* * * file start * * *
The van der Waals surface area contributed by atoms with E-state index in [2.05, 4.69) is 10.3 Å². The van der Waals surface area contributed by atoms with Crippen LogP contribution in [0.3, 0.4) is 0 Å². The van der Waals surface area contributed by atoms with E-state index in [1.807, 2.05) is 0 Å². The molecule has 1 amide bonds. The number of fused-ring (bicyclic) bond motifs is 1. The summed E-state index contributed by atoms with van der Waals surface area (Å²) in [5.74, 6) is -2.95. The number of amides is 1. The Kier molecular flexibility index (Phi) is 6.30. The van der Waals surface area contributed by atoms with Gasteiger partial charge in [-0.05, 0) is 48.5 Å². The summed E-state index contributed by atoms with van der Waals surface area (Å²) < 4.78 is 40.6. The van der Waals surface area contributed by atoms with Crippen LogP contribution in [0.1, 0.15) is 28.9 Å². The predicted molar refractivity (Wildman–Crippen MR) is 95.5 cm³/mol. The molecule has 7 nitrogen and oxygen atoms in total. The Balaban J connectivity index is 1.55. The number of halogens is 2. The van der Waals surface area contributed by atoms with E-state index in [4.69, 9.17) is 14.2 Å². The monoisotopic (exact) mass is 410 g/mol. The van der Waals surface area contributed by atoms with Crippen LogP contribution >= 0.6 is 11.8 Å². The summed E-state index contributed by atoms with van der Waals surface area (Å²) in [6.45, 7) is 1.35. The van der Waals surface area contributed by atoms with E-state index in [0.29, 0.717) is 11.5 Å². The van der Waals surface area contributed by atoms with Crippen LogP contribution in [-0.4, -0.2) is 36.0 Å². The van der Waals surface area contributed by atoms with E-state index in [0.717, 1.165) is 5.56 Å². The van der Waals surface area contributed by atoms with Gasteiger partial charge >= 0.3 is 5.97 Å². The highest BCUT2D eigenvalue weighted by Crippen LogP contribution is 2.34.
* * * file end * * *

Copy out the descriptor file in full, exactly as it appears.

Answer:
The van der Waals surface area contributed by atoms with E-state index in [2.05, 4.69) is 10.3 Å². The van der Waals surface area contributed by atoms with Crippen LogP contribution in [0.3, 0.4) is 0 Å². The van der Waals surface area contributed by atoms with E-state index in [1.807, 2.05) is 0 Å². The molecule has 1 amide bonds. The number of fused-ring (bicyclic) bond motifs is 1. The summed E-state index contributed by atoms with van der Waals surface area (Å²) in [5.74, 6) is -2.95. The number of amides is 1. The Kier molecular flexibility index (Phi) is 6.30. The van der Waals surface area contributed by atoms with Gasteiger partial charge in [-0.05, 0) is 48.5 Å². The summed E-state index contributed by atoms with van der Waals surface area (Å²) < 4.78 is 40.6. The van der Waals surface area contributed by atoms with Crippen LogP contribution in [0.1, 0.15) is 28.9 Å². The predicted molar refractivity (Wildman–Crippen MR) is 95.5 cm³/mol. The molecule has 7 nitrogen and oxygen atoms in total. The Balaban J connectivity index is 1.55. The number of halogens is 2. The van der Waals surface area contributed by atoms with E-state index in [4.69, 9.17) is 14.2 Å². The monoisotopic (exact) mass is 410 g/mol. The van der Waals surface area contributed by atoms with Crippen LogP contribution >= 0.6 is 11.8 Å². The summed E-state index contributed by atoms with van der Waals surface area (Å²) in [6.45, 7) is 1.35. The van der Waals surface area contributed by atoms with E-state index in [0.29, 0.717) is 11.5 Å². The van der Waals surface area contributed by atoms with Crippen LogP contribution in [-0.4, -0.2) is 36.0 Å². The van der Waals surface area contributed by atoms with E-state index in [0.717, 1.165) is 5.56 Å². The van der Waals surface area contributed by atoms with Gasteiger partial charge >= 0.3 is 5.97 Å². The highest BCUT2D eigenvalue weighted by Crippen LogP contribution is 2.34.